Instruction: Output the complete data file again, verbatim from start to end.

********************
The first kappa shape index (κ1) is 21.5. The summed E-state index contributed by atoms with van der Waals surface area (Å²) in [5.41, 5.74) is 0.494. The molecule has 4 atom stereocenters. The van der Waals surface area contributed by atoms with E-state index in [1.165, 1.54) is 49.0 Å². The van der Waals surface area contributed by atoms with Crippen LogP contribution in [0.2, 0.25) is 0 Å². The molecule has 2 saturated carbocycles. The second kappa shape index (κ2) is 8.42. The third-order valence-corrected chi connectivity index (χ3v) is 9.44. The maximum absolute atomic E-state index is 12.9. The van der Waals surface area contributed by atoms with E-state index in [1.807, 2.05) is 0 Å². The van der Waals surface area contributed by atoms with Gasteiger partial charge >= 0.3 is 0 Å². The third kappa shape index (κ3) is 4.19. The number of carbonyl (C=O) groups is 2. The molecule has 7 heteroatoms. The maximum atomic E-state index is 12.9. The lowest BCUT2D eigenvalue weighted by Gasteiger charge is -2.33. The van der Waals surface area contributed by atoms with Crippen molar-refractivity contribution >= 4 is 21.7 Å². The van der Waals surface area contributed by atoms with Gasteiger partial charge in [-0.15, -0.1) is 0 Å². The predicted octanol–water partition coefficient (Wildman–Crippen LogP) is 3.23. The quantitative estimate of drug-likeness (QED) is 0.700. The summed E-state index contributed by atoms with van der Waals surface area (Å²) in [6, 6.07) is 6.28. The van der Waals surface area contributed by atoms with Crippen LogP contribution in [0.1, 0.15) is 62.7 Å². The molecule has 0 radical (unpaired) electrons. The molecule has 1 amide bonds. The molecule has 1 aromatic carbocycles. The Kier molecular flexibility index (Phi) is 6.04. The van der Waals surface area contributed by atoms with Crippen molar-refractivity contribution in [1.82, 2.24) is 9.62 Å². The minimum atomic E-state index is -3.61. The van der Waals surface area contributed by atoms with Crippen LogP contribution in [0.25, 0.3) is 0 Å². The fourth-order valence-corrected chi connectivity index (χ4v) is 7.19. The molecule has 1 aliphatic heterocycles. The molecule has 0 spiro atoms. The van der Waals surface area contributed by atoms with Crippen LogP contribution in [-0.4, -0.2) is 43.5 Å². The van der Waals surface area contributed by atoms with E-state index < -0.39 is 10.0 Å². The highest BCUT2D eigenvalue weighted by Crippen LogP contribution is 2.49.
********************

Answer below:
The first kappa shape index (κ1) is 21.5. The summed E-state index contributed by atoms with van der Waals surface area (Å²) in [5.41, 5.74) is 0.494. The molecule has 4 atom stereocenters. The van der Waals surface area contributed by atoms with E-state index in [1.165, 1.54) is 49.0 Å². The van der Waals surface area contributed by atoms with Crippen LogP contribution in [0.2, 0.25) is 0 Å². The molecule has 2 saturated carbocycles. The second kappa shape index (κ2) is 8.42. The third-order valence-corrected chi connectivity index (χ3v) is 9.44. The maximum absolute atomic E-state index is 12.9. The van der Waals surface area contributed by atoms with E-state index in [1.807, 2.05) is 0 Å². The van der Waals surface area contributed by atoms with Gasteiger partial charge >= 0.3 is 0 Å². The third kappa shape index (κ3) is 4.19. The number of carbonyl (C=O) groups is 2. The molecule has 7 heteroatoms. The maximum atomic E-state index is 12.9. The lowest BCUT2D eigenvalue weighted by Gasteiger charge is -2.33. The van der Waals surface area contributed by atoms with Crippen molar-refractivity contribution >= 4 is 21.7 Å². The van der Waals surface area contributed by atoms with Gasteiger partial charge in [-0.15, -0.1) is 0 Å². The predicted octanol–water partition coefficient (Wildman–Crippen LogP) is 3.23. The quantitative estimate of drug-likeness (QED) is 0.700. The summed E-state index contributed by atoms with van der Waals surface area (Å²) in [6, 6.07) is 6.28. The van der Waals surface area contributed by atoms with Crippen LogP contribution in [0.1, 0.15) is 62.7 Å². The molecule has 0 radical (unpaired) electrons. The molecule has 1 amide bonds. The molecule has 1 aromatic carbocycles. The Kier molecular flexibility index (Phi) is 6.04. The van der Waals surface area contributed by atoms with Crippen molar-refractivity contribution in [1.82, 2.24) is 9.62 Å². The minimum atomic E-state index is -3.61. The van der Waals surface area contributed by atoms with Crippen LogP contribution in [0.25, 0.3) is 0 Å². The fourth-order valence-corrected chi connectivity index (χ4v) is 7.19. The molecule has 1 aliphatic heterocycles. The molecule has 0 spiro atoms. The van der Waals surface area contributed by atoms with Crippen LogP contribution in [-0.4, -0.2) is 43.5 Å². The van der Waals surface area contributed by atoms with E-state index < -0.39 is 10.0 Å². The highest BCUT2D eigenvalue weighted by Crippen LogP contribution is 2.49.